Consider as an example what happened earlier this week. The EC has pushed back against eight countries draft 2017 budgets. No, Europe does not have a fiscal union. However, it has developed a mechanism to enforce some broad agreements on deficits and debt reduction. This did not exist before the crisis. Members submit draft budgets to the EC prior to securing parliamentary approval.
When pressing Italy, for example, the EC says it is not sufficient that it keeps its deficit below 3% of GDP as mandated by the Stability and Growth Pact. That agreement also requires countries to keep the debt level below 60%. Prime Minister Renzi argues that the migration crisis and the earthquake meet the definition of exceptional circumstances. The EC is not convinced that Italy will spend the sums it suggests to address these developments, which lifts the structural deficit to 1.6% from 1.2%. It gave Italy 48 hours to defend itself.
Spain has been without an elected government since the end of last year. It simply rolled the 2016 budget into 2017, which means no progress. Rajoy is likely to pass the vote of confidence over the weekend as at least 11 Socialists will abstain. Rajoy may have found breaking the political logjam was difficult, but his troubles will likely intensify. The EC expects him to correct the budget, which means something on the magnitude of 5 bln euros in savings as soon as possible, which means in the language of EC euphemisms by the end of the year.
The EC oversight is not the same as fiscal transfers or a fiscal union. However, to ignore the reforms, new institutional capacity, and practices is to miss the important evolution that has and continues to take place. This is not unique to the EU. When the US was as old as the EMU, only white men with property could vote. Political parties, which are not even mentioned in the Constitution, were just crystallizing.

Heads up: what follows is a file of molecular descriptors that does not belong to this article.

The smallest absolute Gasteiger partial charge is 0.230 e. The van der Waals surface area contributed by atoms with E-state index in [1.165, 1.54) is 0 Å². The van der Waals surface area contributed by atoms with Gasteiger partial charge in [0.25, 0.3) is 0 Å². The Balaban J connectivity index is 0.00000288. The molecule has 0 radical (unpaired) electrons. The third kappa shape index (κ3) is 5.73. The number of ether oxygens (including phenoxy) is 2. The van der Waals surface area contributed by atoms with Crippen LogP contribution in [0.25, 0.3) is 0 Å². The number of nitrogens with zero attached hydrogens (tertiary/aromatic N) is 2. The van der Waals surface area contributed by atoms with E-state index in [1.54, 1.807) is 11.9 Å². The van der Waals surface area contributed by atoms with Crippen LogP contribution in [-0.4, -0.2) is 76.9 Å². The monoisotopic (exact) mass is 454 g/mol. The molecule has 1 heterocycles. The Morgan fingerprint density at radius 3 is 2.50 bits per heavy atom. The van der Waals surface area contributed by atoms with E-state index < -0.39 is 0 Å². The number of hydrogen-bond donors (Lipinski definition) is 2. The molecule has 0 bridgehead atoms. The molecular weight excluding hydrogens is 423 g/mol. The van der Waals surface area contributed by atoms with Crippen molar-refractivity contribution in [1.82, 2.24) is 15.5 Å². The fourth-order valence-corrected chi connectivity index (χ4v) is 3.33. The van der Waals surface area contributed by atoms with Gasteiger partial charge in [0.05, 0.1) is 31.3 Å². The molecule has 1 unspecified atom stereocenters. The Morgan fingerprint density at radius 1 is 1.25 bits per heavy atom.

The territorial integrity of the United States was questionable as former Vice President Arron Burr demonstrated by trying to form another country west of the Appalachian Mountains. And like EMU, the US was not an optimal currency zone as it would have three distinct economies (growing manufacturing and shipping in the Northeast, plantation slavery in the South, and commercial farmers in the Midwest) into the middle of the 19th century.
Europe, like the United States, is still a work in progress. Our bullish dollar view has been predicated on the divergence of monetary policy and financial conditions broadly conceived. In addition to these economic considerations, the saliency of political factors increase next year with elections in Netherlands, France, Germany, and possibly Italy will rise. Although nearly every European country has an anti-EU or anti-EMU party, none have wrested the reins of power (In the UK’s case, it was a faction within the majority party that campaigned for Brexit). France’s presidential election (Spring 2017) and Italy’s parliamentary elections (scheduled for 2018) pose the biggest risks to this pattern.
Plenty of grist for more jeremiads on Europe. Stack them next to the ones from the past two centuries claiming the end is nigh for America.